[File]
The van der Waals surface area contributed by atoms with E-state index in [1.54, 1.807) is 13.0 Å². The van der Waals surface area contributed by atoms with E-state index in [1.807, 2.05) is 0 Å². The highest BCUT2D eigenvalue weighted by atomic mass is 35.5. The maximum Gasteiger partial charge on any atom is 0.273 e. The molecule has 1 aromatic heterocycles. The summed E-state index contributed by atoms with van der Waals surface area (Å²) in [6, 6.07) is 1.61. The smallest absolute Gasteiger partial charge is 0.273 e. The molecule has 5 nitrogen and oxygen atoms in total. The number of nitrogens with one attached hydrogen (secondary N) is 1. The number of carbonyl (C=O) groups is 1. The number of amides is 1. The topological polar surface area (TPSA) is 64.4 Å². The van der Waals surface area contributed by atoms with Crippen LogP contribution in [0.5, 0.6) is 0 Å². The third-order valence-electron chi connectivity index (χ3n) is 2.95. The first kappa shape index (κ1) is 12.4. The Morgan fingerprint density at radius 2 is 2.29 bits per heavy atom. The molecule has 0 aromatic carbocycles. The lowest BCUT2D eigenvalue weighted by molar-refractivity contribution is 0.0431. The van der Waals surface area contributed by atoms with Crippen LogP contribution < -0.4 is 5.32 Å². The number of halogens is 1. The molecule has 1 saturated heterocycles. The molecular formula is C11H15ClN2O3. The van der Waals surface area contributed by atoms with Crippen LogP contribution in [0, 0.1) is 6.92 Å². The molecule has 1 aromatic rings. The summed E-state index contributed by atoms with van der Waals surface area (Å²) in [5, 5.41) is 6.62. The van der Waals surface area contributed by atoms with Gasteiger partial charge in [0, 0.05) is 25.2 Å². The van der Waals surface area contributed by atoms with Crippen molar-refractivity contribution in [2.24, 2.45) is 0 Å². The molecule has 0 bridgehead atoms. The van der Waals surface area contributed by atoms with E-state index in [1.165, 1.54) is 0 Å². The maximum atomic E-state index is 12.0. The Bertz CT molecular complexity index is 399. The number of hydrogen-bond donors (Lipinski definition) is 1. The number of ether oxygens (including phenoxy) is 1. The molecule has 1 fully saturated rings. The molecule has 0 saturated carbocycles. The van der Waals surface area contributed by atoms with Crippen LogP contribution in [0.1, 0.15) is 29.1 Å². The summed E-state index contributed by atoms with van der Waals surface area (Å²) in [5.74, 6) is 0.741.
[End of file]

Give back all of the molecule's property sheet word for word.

The van der Waals surface area contributed by atoms with E-state index in [1.54, 1.807) is 13.0 Å². The van der Waals surface area contributed by atoms with E-state index in [1.807, 2.05) is 0 Å². The highest BCUT2D eigenvalue weighted by atomic mass is 35.5. The maximum Gasteiger partial charge on any atom is 0.273 e. The molecule has 1 aromatic heterocycles. The summed E-state index contributed by atoms with van der Waals surface area (Å²) in [6, 6.07) is 1.61. The smallest absolute Gasteiger partial charge is 0.273 e. The molecule has 5 nitrogen and oxygen atoms in total. The number of nitrogens with one attached hydrogen (secondary N) is 1. The number of carbonyl (C=O) groups is 1. The number of amides is 1. The topological polar surface area (TPSA) is 64.4 Å². The van der Waals surface area contributed by atoms with Crippen LogP contribution in [0.5, 0.6) is 0 Å². The third-order valence-electron chi connectivity index (χ3n) is 2.95. The first kappa shape index (κ1) is 12.4. The Morgan fingerprint density at radius 2 is 2.29 bits per heavy atom. The molecule has 0 aromatic carbocycles. The lowest BCUT2D eigenvalue weighted by molar-refractivity contribution is 0.0431. The van der Waals surface area contributed by atoms with Crippen LogP contribution < -0.4 is 5.32 Å². The number of halogens is 1. The molecule has 1 saturated heterocycles. The molecular formula is C11H15ClN2O3. The van der Waals surface area contributed by atoms with Crippen LogP contribution in [0, 0.1) is 6.92 Å². The molecule has 1 aromatic rings. The summed E-state index contributed by atoms with van der Waals surface area (Å²) in [5, 5.41) is 6.62. The van der Waals surface area contributed by atoms with Gasteiger partial charge in [0, 0.05) is 25.2 Å². The van der Waals surface area contributed by atoms with Crippen molar-refractivity contribution in [2.24, 2.45) is 0 Å². The molecule has 0 bridgehead atoms. The van der Waals surface area contributed by atoms with E-state index in [1.165, 1.54) is 0 Å². The maximum atomic E-state index is 12.0. The Bertz CT molecular complexity index is 399. The number of hydrogen-bond donors (Lipinski definition) is 1. The number of ether oxygens (including phenoxy) is 1. The molecule has 1 fully saturated rings. The molecule has 0 saturated carbocycles. The van der Waals surface area contributed by atoms with Crippen LogP contribution in [0.1, 0.15) is 29.1 Å². The summed E-state index contributed by atoms with van der Waals surface area (Å²) in [5.74, 6) is 0.741.